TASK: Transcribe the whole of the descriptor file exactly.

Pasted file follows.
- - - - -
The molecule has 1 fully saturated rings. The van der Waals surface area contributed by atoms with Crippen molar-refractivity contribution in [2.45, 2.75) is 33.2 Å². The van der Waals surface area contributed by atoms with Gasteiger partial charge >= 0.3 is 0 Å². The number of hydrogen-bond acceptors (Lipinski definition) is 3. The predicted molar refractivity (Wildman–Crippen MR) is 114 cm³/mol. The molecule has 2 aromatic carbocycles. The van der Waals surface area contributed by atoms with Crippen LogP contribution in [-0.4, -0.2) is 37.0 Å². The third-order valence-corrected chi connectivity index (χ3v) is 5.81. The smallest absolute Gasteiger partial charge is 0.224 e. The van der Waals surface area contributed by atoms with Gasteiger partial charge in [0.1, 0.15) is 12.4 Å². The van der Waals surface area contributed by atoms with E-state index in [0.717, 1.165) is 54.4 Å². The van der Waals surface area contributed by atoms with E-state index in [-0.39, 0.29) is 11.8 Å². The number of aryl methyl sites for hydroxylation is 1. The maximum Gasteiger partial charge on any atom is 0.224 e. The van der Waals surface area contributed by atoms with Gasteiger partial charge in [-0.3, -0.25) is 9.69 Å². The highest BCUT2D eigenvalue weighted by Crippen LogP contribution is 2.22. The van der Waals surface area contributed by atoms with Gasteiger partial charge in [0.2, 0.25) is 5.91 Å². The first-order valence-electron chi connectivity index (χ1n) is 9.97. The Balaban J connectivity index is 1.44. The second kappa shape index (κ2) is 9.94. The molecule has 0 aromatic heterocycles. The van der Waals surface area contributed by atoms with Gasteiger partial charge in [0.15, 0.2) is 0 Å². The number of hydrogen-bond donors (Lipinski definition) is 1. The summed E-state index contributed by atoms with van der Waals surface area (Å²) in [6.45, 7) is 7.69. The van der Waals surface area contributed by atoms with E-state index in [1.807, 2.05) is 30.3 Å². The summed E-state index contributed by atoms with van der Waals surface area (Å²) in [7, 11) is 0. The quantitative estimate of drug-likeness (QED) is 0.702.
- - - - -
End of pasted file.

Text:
The molecule has 1 fully saturated rings. The van der Waals surface area contributed by atoms with Crippen molar-refractivity contribution in [2.45, 2.75) is 33.2 Å². The van der Waals surface area contributed by atoms with Gasteiger partial charge >= 0.3 is 0 Å². The number of hydrogen-bond acceptors (Lipinski definition) is 3. The predicted molar refractivity (Wildman–Crippen MR) is 114 cm³/mol. The molecule has 2 aromatic carbocycles. The van der Waals surface area contributed by atoms with Crippen LogP contribution in [-0.4, -0.2) is 37.0 Å². The third-order valence-corrected chi connectivity index (χ3v) is 5.81. The smallest absolute Gasteiger partial charge is 0.224 e. The van der Waals surface area contributed by atoms with Gasteiger partial charge in [0.1, 0.15) is 12.4 Å². The van der Waals surface area contributed by atoms with E-state index in [0.717, 1.165) is 54.4 Å². The van der Waals surface area contributed by atoms with E-state index in [-0.39, 0.29) is 11.8 Å². The number of aryl methyl sites for hydroxylation is 1. The maximum Gasteiger partial charge on any atom is 0.224 e. The van der Waals surface area contributed by atoms with Gasteiger partial charge in [-0.3, -0.25) is 9.69 Å². The highest BCUT2D eigenvalue weighted by Crippen LogP contribution is 2.22. The van der Waals surface area contributed by atoms with Gasteiger partial charge in [0.2, 0.25) is 5.91 Å². The first-order valence-electron chi connectivity index (χ1n) is 9.97. The Balaban J connectivity index is 1.44. The second kappa shape index (κ2) is 9.94. The molecule has 0 aromatic heterocycles. The van der Waals surface area contributed by atoms with Gasteiger partial charge in [0.15, 0.2) is 0 Å². The number of hydrogen-bond donors (Lipinski definition) is 1. The summed E-state index contributed by atoms with van der Waals surface area (Å²) in [6.45, 7) is 7.69. The van der Waals surface area contributed by atoms with E-state index in [1.807, 2.05) is 30.3 Å². The summed E-state index contributed by atoms with van der Waals surface area (Å²) in [7, 11) is 0. The quantitative estimate of drug-likeness (QED) is 0.702.